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Out, out, get out!

Fred Astaire moved into our neighborhood this spring. His real name is something else, of course, but we have nicknamed him because he is so dapper, so cordial, so light on his feet. And he can sing.

Fred is a catbird. He and Ginger have a place in the evergreens in territory they call theirs and we call the backyard. They have been sheltering near their home all summer, so we see a lot of them. They often persuade other neighbors that it's fine to visit with us — from a safe distance of six feet or more, naturally. When we have coffee on the patio, they hang out nearby. We have enjoyed getting to know them all. They are snowbirds, sure, who don't pay taxes to Connecticut, but we don't hold that against them.

Getting better acquainted with our bird neighbors has been an unforeseen benefit of spending a lot of time outdoors but away from other humans. The highlight was in early summer, when we babysat every day for a young red-shouldered hawk, whose folks dropped him/her off each morning for nearly two weeks to practice hops up to the fence and short flights to lower limbs. And we were out back to watch a huge, low-flying National Guard C-130H on its way to salute healthcare workers over Lawrence & Memorial Hospital when it scared a flock of cedar waxwings out of a crabapple tree. The birds scattered at the loud roar and the menacing shadow, but they settled back in their Airbnb before resuming their travels a day later.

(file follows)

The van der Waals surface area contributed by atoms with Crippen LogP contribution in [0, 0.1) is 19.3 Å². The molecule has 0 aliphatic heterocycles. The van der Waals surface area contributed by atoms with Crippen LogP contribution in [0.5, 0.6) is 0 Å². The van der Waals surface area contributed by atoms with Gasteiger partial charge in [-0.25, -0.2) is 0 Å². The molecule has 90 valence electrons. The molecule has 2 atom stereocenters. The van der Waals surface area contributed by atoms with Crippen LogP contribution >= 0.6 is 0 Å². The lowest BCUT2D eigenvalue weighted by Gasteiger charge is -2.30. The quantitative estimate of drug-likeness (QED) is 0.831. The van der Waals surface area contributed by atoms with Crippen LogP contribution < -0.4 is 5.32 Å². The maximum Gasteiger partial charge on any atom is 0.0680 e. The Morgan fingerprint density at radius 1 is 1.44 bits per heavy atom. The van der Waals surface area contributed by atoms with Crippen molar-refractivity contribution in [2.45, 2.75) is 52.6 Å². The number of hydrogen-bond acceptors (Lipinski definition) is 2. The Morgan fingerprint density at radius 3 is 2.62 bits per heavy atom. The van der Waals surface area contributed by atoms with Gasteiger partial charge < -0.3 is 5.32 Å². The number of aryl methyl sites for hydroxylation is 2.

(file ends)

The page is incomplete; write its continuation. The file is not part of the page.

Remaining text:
Stepping out the back door began as the handiest remedy for cabin fever during the COVID epidemic. In general, the outdoors has been calling to people. Children and former children have been going back outside to play and ride bikes. Some are discovering dawn. Dogs are better walked than dogs have been since the invention of leash laws. A letter from a reader of The Day this past week testified to what it has meant to be outdoors even vicariously, citing columnist Steve Fagin's series on kayaking the Pawcatuck River from source to sea.

Two seasons into the pandemic we have realized how much respite there is from viral infection and mental stagnation if we just go safely outdoors. The basic science here is that in the great outdoors viruses and bacteria are less transmissible. Air circulates, particles disperse. It is also easier to keep a distance from others than inside, where close quarters confine both germs and those who breathe them.

Thursday morning, as I write this, a chill is in the air. The light is the light of late summer, early fall. Fred and Ginger will soon depart, as many of their allies (what the birding guides call them) already have. We can't fly away, but we can keep going outside to see what and who comes next.

We should all keep this trend going, adapting as we need to for cooler, cold and even freezing weather. The more we go outside, the less we actually have to stay home, as defined as being stuck inside four walls.

The next months will be a waiting game — for a vaccine, for the presidential election results, for life to return to something more familiar. Focusing solely on what's to come is frustrating; waiting is hard. Lighten that load. Suit up and go outside, where there is something to see right now.

Lisa McGinley is a member of The Day Editorial Board. 

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